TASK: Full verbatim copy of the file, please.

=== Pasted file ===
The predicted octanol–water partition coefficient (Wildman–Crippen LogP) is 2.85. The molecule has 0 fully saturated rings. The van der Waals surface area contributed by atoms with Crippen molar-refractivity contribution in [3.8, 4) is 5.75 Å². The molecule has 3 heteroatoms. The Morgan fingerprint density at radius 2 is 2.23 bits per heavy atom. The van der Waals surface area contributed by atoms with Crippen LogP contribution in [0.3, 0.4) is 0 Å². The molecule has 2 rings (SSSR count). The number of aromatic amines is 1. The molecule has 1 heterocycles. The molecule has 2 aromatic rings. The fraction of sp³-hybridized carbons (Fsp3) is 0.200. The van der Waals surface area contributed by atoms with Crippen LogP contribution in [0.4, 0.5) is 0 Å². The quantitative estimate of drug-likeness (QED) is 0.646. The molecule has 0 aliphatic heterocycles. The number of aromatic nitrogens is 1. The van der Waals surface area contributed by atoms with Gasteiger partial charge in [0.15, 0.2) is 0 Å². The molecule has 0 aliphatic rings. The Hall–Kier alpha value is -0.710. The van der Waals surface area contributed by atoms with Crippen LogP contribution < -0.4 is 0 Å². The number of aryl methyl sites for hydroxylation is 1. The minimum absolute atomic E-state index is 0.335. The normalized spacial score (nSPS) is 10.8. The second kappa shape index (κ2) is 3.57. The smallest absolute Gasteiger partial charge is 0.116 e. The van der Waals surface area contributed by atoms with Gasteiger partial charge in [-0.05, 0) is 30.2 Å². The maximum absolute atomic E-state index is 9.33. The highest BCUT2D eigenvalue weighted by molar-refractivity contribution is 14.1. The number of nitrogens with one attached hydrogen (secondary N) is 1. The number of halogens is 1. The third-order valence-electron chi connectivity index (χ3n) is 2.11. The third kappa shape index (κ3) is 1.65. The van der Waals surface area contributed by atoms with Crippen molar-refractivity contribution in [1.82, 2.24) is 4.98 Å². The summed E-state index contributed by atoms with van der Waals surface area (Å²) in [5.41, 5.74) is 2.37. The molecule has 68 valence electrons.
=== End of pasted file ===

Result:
The predicted octanol–water partition coefficient (Wildman–Crippen LogP) is 2.85. The molecule has 0 fully saturated rings. The van der Waals surface area contributed by atoms with Crippen molar-refractivity contribution in [3.8, 4) is 5.75 Å². The molecule has 3 heteroatoms. The Morgan fingerprint density at radius 2 is 2.23 bits per heavy atom. The van der Waals surface area contributed by atoms with Crippen LogP contribution in [0.3, 0.4) is 0 Å². The molecule has 2 rings (SSSR count). The number of aromatic amines is 1. The molecule has 1 heterocycles. The molecule has 2 aromatic rings. The fraction of sp³-hybridized carbons (Fsp3) is 0.200. The van der Waals surface area contributed by atoms with Crippen LogP contribution in [0.4, 0.5) is 0 Å². The quantitative estimate of drug-likeness (QED) is 0.646. The molecule has 0 aliphatic heterocycles. The number of aromatic nitrogens is 1. The van der Waals surface area contributed by atoms with Gasteiger partial charge in [0.15, 0.2) is 0 Å². The molecule has 0 aliphatic rings. The Hall–Kier alpha value is -0.710. The van der Waals surface area contributed by atoms with Crippen LogP contribution < -0.4 is 0 Å². The number of aryl methyl sites for hydroxylation is 1. The minimum absolute atomic E-state index is 0.335. The normalized spacial score (nSPS) is 10.8. The second kappa shape index (κ2) is 3.57. The smallest absolute Gasteiger partial charge is 0.116 e. The van der Waals surface area contributed by atoms with Gasteiger partial charge in [-0.05, 0) is 30.2 Å². The maximum absolute atomic E-state index is 9.33. The highest BCUT2D eigenvalue weighted by molar-refractivity contribution is 14.1. The number of nitrogens with one attached hydrogen (secondary N) is 1. The number of halogens is 1. The third-order valence-electron chi connectivity index (χ3n) is 2.11. The third kappa shape index (κ3) is 1.65. The van der Waals surface area contributed by atoms with Crippen molar-refractivity contribution in [1.82, 2.24) is 4.98 Å². The summed E-state index contributed by atoms with van der Waals surface area (Å²) in [5.41, 5.74) is 2.37. The molecule has 68 valence electrons.